However, one key metric makes clear they're feeling the same kind of pain. That would be passenger revenue per available seat mile. Better known as PRASM, it measures how much money an airline is making from every seat on a given flight.
It's especially helpful for gauging an airline's financial health because it's not strictly tied to revenue. Say an airline sees its overall revenue fall because fewer people are flying. If it can control capacity — meaning it cuts flights to match demand — and still command decent prices, PRASM should hold steady. Basically, it shows pricing efficiency: The higher it is, the more the airline is making from its capacity.
Over the first nine months of 2020, airline revenues at Delta, American, and United — the three major US global carriers — have dropped 65-70% compared to 2019. And that's including the first quarter, which was mostly normal — the pandemic didn't trigger lockdowns in Europe and the US until March. No surprise there.
Now look at PRASM — the metric that shouldn't be so strongly linked to revenue. Although airlines quickly grounded planes, suspended routes, and canceled flights to slash capacity and limit cash burn when demand tanked, PRASM has declined roughly 27-30% for all three airlines this year.
A number of factors could explain that drop, including airlines not cutting schedules quickly enough, and in the case of Delta, blocking middle seats to allow social distancing. The scarier number comes from looking at the third quarter, when the decline was around 50%.
By this point, months into the pandemic, airlines were doing a much better job of matching capacity to demand. Plus, American and United weren't limiting per-seat revenue by blocking middle seats.
So you've got to look at the dearth of business class ticket sales as the culprit for the dizzying drop. That hits PRASM especially hard because international business class tickets, on average, are five times more profitable for airlines than coach tickets, according to Henry Harteveldt, a travel industry analyst at Atmosphere Research.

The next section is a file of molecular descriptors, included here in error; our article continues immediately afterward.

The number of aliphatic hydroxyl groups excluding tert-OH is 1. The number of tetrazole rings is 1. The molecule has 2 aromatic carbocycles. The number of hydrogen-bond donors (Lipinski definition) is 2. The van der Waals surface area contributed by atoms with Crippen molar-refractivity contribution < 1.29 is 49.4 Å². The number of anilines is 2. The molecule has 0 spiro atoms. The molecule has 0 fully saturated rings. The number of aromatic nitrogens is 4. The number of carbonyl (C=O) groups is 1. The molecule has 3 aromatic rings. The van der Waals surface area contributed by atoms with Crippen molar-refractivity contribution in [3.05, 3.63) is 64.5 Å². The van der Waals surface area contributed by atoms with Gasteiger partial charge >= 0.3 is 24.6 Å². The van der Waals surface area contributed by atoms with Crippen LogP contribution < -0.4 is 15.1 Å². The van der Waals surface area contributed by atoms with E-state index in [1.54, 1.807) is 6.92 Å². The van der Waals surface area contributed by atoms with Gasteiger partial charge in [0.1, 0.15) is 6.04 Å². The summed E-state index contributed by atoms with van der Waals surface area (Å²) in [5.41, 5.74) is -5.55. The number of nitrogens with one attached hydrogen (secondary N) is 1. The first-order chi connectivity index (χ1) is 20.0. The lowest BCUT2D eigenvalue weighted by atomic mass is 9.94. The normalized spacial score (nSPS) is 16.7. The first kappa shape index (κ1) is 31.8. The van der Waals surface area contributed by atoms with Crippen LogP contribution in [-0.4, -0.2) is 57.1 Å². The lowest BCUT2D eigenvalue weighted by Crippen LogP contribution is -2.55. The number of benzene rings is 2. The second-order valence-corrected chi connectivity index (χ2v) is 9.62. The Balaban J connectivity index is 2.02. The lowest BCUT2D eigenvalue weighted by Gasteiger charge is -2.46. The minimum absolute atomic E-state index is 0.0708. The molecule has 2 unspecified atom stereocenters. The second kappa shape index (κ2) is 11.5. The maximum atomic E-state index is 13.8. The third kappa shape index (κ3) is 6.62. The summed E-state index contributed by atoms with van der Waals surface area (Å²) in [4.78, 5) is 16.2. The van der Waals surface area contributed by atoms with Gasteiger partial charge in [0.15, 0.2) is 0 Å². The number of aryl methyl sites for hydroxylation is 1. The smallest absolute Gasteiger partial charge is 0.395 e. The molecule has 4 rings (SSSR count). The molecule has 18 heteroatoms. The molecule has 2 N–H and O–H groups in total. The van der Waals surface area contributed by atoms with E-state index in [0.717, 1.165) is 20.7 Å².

Neither Delta nor United responded to requests for comment. American declined to share additional details on what percentage of passenger revenue is made up by business class sales.
The meager amount of travel demand that has returned has been largely driven by domestic leisure travelers and those visiting friends and relatives — notoriously price conscious. Business travelers, many of whom disregard ticket prices because their employers or clients are paying, have been largely grounded. Eight-five percent of respondents in a recent poll said that they had cancelled all or most business trips this year.
Even if a COVID-19 vaccine can be approved and widely distributed around the US by the end of 2021, it is unclear whether all international travel restrictions will be fully lifted, or whether business travel will begin to make a meaningful recovery.
Southwest CEO Gary Kelly said in late-October that he does not expect business travel to return to pre-pandemic levels for about a decade. United executives are shifting the airline's focus to leisure travelers for the near-term.
With airlines and analysts continuing to forecast that US and global carriers will not see a return to 2019 levels of demand until 2024, and business travel expected to lag behind leisure travel in recovering, it appears that airlines will continue to feel the pain of the international business class collapse for the foreseeable future.